Project description:Spinal and bulbar muscular atrophy (SBMA) is caused by the polyglutamine androgen receptor (polyQ-AR), a protein expressed by both lower motor neurons and skeletal muscle. Although viewed as a motor neuronopathy, data from patients and mouse models suggest that muscle contributes to disease pathogenesis. Here, we tested this hypothesis using AR113Q knockin and human bacterial artificial chromosome/clone (BAC) transgenic mice that express the full-length polyQ-AR and display androgen-dependent weakness, muscle atrophy, and early death. We developed antisense oligonucleotides that suppressed AR gene expression in the periphery but not the CNS after subcutaneous administration. Suppression of polyQ-AR in the periphery rescued deficits in muscle weight, fiber size, and grip strength, reversed changes in muscle gene expression, and extended the lifespan of mutant males. We conclude that polyQ-AR expression in the periphery is an important contributor to pathology in SBMA mice and that peripheral administration of therapeutics should be explored for SBMA patients.
Project description:Expansion of a polyglutamine tract in the androgen receptor (AR) causes spinal and bulbar muscular atrophy (SBMA). We previously showed that Akt-mediated phosphorylation of AR reduces ligand binding and attenuates the mutant AR toxicity. Here, we show that in culture insulin-like growth factor 1 (IGF-1) reduces AR aggregation and increases AR clearance via the ubiquitin-proteasome system through phosphorylation of AR by Akt. In vivo, SBMA transgenic mice overexpressing a muscle-specific isoform of IGF-1 selectively in skeletal muscle show evidence of increased Akt activation and AR phosphorylation and decreased AR aggregation. Augmentation of IGF-1/Akt signaling rescues behavioral and histopathological abnormalities, extends the life span, and reduces both muscle and spinal cord pathology of SBMA mice. This study establishes IGF-1/Akt-mediated inactivation of mutant AR as a strategy to counteract disease in vivo and demonstrates that skeletal muscle is a viable target tissue for therapeutic intervention in SBMA.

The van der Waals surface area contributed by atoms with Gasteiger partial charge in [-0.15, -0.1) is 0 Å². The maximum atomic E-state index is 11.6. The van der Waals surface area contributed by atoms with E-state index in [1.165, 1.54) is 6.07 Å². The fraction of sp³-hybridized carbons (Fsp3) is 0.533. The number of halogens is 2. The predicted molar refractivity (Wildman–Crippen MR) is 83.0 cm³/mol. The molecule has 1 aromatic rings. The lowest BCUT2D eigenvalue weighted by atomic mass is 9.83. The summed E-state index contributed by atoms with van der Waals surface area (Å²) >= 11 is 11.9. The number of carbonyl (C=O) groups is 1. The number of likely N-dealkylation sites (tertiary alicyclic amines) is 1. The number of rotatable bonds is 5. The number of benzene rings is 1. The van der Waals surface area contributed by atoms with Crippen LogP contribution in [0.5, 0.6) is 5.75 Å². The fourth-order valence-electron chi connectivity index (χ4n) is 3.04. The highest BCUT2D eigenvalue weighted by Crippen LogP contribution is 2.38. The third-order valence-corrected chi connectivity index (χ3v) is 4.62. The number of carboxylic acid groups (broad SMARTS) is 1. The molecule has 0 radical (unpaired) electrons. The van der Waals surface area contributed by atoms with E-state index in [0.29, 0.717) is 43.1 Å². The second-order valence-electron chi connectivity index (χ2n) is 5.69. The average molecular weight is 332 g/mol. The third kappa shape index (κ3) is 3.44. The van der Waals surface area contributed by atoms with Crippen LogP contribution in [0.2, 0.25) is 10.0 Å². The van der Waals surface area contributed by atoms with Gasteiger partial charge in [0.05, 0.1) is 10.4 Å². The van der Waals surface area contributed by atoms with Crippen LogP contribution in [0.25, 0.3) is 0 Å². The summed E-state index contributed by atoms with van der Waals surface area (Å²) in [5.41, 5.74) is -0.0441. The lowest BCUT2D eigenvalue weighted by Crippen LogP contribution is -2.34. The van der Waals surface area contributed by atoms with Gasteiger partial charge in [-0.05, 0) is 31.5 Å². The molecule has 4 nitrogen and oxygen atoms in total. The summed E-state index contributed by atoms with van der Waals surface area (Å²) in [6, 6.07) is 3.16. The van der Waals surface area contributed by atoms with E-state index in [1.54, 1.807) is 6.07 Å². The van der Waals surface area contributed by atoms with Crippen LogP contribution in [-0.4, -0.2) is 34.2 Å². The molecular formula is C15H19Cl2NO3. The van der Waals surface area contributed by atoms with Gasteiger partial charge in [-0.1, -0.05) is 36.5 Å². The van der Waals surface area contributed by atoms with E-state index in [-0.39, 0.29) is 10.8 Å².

Project description:Spinal and bulbar muscular atrophy (SBMA) is a neuromuscular disease caused by the expansion of a polyglutamine tract in the androgen receptor (AR). The mechanism by which expansion of polyglutamine in AR causes muscle atrophy is unknown. Here, we investigated pathological pathways underlying muscle atrophy in SBMA knock-in mice and patients. We show that glycolytic muscles were more severely affected than oxidative muscles in SBMA knock-in mice. Muscle atrophy was associated with early-onset, progressive glycolytic-to-oxidative fiber-type switch. Whole genome microarray and untargeted lipidomic analyses revealed enhanced lipid metabolism and impaired glycolysis selectively in muscle. These metabolic changes occurred before denervation and were associated with a concurrent enhancement of mechanistic target of rapamycin (mTOR) signaling, which induced peroxisome proliferator-activated receptor ? coactivator 1 alpha (PGC1?) expression. At later stages of disease, we detected mitochondrial membrane depolarization, enhanced transcription factor EB (TFEB) expression and autophagy, and mTOR-induced protein synthesis. Several of these abnormalities were detected in the muscle of SBMA patients. Feeding knock-in mice a high-fat diet (HFD) restored mTOR activation, decreased the expression of PGC1?, TFEB, and genes involved in oxidative metabolism, reduced mitochondrial abnormalities, ameliorated muscle pathology, and extended survival. These findings show early-onset and intrinsic metabolic alterations in SBMA muscle and link lipid/glucose metabolism to pathogenesis. Moreover, our results highlight an HFD regime as a promising approach to support SBMA patients.